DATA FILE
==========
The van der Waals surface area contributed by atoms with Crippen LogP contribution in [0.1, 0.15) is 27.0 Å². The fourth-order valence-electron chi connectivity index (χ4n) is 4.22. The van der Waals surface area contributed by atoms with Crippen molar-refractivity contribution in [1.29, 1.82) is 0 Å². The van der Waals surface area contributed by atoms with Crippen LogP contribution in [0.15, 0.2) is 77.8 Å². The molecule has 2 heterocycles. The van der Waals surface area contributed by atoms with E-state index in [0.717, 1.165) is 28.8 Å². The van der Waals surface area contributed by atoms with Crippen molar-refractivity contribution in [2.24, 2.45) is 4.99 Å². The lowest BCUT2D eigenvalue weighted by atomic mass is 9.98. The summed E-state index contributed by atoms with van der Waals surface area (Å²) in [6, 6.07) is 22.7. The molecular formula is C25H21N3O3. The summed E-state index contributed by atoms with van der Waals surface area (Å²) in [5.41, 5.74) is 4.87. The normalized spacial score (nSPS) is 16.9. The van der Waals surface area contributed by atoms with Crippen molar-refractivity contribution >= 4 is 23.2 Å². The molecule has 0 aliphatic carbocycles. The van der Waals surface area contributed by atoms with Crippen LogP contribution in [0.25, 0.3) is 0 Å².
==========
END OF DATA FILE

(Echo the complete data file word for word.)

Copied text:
The van der Waals surface area contributed by atoms with Crippen LogP contribution in [0.1, 0.15) is 27.0 Å². The fourth-order valence-electron chi connectivity index (χ4n) is 4.22. The van der Waals surface area contributed by atoms with Crippen molar-refractivity contribution in [1.29, 1.82) is 0 Å². The van der Waals surface area contributed by atoms with Crippen LogP contribution in [0.15, 0.2) is 77.8 Å². The molecule has 2 heterocycles. The van der Waals surface area contributed by atoms with E-state index in [0.717, 1.165) is 28.8 Å². The van der Waals surface area contributed by atoms with Crippen molar-refractivity contribution in [2.24, 2.45) is 4.99 Å². The lowest BCUT2D eigenvalue weighted by atomic mass is 9.98. The summed E-state index contributed by atoms with van der Waals surface area (Å²) in [6, 6.07) is 22.7. The molecular formula is C25H21N3O3. The summed E-state index contributed by atoms with van der Waals surface area (Å²) in [5.41, 5.74) is 4.87. The normalized spacial score (nSPS) is 16.9. The van der Waals surface area contributed by atoms with Crippen molar-refractivity contribution >= 4 is 23.2 Å². The molecule has 0 aliphatic carbocycles. The van der Waals surface area contributed by atoms with Crippen LogP contribution in [0.25, 0.3) is 0 Å².